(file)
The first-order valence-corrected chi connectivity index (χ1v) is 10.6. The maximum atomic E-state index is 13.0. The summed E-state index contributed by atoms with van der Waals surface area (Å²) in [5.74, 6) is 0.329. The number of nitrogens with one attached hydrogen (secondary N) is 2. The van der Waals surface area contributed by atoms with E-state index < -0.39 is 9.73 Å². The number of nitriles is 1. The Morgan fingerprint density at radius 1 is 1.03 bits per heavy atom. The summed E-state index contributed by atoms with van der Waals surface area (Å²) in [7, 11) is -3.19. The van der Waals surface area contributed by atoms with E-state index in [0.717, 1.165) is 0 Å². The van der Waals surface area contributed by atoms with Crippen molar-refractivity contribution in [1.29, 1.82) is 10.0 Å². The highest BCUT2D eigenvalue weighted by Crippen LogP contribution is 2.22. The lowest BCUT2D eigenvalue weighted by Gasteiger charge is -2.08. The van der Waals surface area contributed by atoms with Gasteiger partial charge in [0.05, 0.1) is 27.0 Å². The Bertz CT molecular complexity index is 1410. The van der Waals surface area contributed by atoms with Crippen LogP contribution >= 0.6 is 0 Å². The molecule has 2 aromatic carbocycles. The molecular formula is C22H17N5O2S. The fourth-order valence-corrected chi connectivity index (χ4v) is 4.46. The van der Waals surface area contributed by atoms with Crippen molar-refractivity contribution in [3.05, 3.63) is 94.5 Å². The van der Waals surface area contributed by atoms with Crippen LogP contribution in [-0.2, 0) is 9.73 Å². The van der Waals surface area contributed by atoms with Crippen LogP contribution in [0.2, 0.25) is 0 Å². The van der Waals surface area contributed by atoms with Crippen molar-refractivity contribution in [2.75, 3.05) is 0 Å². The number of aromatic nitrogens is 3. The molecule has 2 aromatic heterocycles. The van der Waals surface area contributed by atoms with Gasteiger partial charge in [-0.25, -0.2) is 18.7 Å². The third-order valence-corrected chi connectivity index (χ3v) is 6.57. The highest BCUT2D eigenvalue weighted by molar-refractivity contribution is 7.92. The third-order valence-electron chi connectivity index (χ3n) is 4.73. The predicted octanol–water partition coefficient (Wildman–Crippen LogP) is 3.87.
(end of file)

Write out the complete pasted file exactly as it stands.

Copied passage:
The first-order valence-corrected chi connectivity index (χ1v) is 10.6. The maximum atomic E-state index is 13.0. The summed E-state index contributed by atoms with van der Waals surface area (Å²) in [5.74, 6) is 0.329. The number of nitrogens with one attached hydrogen (secondary N) is 2. The van der Waals surface area contributed by atoms with E-state index < -0.39 is 9.73 Å². The number of nitriles is 1. The Morgan fingerprint density at radius 1 is 1.03 bits per heavy atom. The summed E-state index contributed by atoms with van der Waals surface area (Å²) in [7, 11) is -3.19. The van der Waals surface area contributed by atoms with E-state index in [0.717, 1.165) is 0 Å². The van der Waals surface area contributed by atoms with Crippen molar-refractivity contribution in [1.29, 1.82) is 10.0 Å². The highest BCUT2D eigenvalue weighted by Crippen LogP contribution is 2.22. The lowest BCUT2D eigenvalue weighted by Gasteiger charge is -2.08. The van der Waals surface area contributed by atoms with Gasteiger partial charge in [0.05, 0.1) is 27.0 Å². The Bertz CT molecular complexity index is 1410. The van der Waals surface area contributed by atoms with Crippen LogP contribution >= 0.6 is 0 Å². The molecule has 2 aromatic carbocycles. The molecular formula is C22H17N5O2S. The fourth-order valence-corrected chi connectivity index (χ4v) is 4.46. The van der Waals surface area contributed by atoms with Crippen molar-refractivity contribution in [3.05, 3.63) is 94.5 Å². The van der Waals surface area contributed by atoms with Crippen LogP contribution in [-0.2, 0) is 9.73 Å². The van der Waals surface area contributed by atoms with Crippen LogP contribution in [0.2, 0.25) is 0 Å². The van der Waals surface area contributed by atoms with Crippen molar-refractivity contribution in [2.75, 3.05) is 0 Å². The number of aromatic nitrogens is 3. The molecule has 2 aromatic heterocycles. The van der Waals surface area contributed by atoms with Gasteiger partial charge in [-0.25, -0.2) is 18.7 Å². The third-order valence-corrected chi connectivity index (χ3v) is 6.57. The highest BCUT2D eigenvalue weighted by molar-refractivity contribution is 7.92. The third-order valence-electron chi connectivity index (χ3n) is 4.73. The predicted octanol–water partition coefficient (Wildman–Crippen LogP) is 3.87.